September is a blind date for any teacher. You are matched with 22 students, and 22 students are matched with you. “Are they your favorite class yet?” People who know me well ask this question every September and laugh. They know. They know that in September I still miss the last class. And their parents. And they know I’m about to fall hard for this new class. Again. It happens every September. It will happen next September, too.
June is about saying goodbye to 22 children. I know them, I love them, and it is hard to say goodbye to them. We make each other laugh and we finish each others’ sentences. We know each others’ strengths and foibles. We have become a community of trustworthy friends. We are not perfect, but we work together perfectly well. That blind date in September? That seems like it was a long time ago.
We’ve been reading Appalachian Folk Tales. Richard Chase went into the mountains of Virginia and North Carolina in the forties and collected the stories that were told there. As a folklorist, he was interested in European roots and motifs that ran through those tales. It was clear that the stories had come with settlers and had morphed in a new environment. These children become folklorists as they learn to make connections and trace the motifs to stories we’ve read from other cultures.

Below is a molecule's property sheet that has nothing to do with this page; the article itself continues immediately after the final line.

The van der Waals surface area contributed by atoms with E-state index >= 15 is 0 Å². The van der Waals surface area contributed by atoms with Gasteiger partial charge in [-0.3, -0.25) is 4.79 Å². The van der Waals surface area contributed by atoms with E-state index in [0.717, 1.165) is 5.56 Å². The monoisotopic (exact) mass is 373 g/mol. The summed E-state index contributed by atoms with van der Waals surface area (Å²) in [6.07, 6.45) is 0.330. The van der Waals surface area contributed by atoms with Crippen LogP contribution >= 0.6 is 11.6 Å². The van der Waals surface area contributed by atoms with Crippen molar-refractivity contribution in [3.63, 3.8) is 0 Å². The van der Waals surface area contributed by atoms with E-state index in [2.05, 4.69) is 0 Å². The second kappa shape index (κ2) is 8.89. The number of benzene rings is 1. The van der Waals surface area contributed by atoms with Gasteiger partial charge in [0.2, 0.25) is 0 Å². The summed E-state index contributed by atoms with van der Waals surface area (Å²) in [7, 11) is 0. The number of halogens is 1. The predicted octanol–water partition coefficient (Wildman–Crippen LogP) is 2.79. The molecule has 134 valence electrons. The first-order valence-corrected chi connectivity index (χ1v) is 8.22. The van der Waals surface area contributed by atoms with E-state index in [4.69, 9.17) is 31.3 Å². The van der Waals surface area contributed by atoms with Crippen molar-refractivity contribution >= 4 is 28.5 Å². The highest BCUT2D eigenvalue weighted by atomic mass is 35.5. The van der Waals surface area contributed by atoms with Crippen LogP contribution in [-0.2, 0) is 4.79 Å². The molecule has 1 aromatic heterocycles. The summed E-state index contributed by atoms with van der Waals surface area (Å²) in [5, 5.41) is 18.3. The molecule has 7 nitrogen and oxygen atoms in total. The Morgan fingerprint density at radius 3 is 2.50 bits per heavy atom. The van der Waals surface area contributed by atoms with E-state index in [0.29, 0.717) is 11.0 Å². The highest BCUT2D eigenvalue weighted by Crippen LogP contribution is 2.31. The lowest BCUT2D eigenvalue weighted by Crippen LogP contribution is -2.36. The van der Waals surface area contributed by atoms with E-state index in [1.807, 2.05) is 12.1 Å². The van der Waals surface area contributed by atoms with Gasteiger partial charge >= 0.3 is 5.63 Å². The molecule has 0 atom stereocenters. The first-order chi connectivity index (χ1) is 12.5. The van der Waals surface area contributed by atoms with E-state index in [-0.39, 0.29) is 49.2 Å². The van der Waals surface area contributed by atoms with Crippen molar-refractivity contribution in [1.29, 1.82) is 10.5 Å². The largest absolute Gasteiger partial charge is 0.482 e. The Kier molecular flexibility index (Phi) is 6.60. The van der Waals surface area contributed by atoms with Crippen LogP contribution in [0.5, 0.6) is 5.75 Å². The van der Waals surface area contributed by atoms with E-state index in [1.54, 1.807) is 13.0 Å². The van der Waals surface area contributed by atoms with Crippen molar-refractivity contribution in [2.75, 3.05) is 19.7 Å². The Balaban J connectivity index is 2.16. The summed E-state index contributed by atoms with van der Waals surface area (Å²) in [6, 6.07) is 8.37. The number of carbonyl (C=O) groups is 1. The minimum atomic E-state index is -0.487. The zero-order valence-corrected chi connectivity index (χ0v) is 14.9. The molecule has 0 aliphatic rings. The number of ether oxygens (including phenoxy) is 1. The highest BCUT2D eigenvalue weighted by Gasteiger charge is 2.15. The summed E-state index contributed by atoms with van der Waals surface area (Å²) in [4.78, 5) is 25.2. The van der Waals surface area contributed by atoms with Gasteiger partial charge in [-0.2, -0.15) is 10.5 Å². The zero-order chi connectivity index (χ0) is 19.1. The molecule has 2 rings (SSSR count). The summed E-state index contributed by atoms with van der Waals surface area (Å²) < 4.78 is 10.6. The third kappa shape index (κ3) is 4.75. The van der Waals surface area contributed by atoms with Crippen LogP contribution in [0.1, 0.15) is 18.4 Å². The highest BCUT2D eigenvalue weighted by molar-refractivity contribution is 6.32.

Many of the stories Chase collected center around a hero named Jack. Jack’s brothers Will and Tom, one after the other, set out to seek their fortune. Then it’s Jack’s turn. Jack is his mother’s favorite; it is hard for her to let him go. In story after story, Jack’s mama packs a poke– she stuffs some corn pone into a red bandanna and pokes a stick through it. Jack puts that stick on his shoulder and sets out to seek his fortune leaving his mother on the porch wondering if he even has the sense he was born with. Is she done? Has she given him what he needs?
Next week, I’ll stand on the porch and say good-bye. I’ll wonder if I’ve given each child all that he or she needs. I’ll remind myself that we’ve worked hard together and that I’ve packed their pokes full. They’ve been taught to pay attention on the journey– to “read their lives” so they can write about their lives.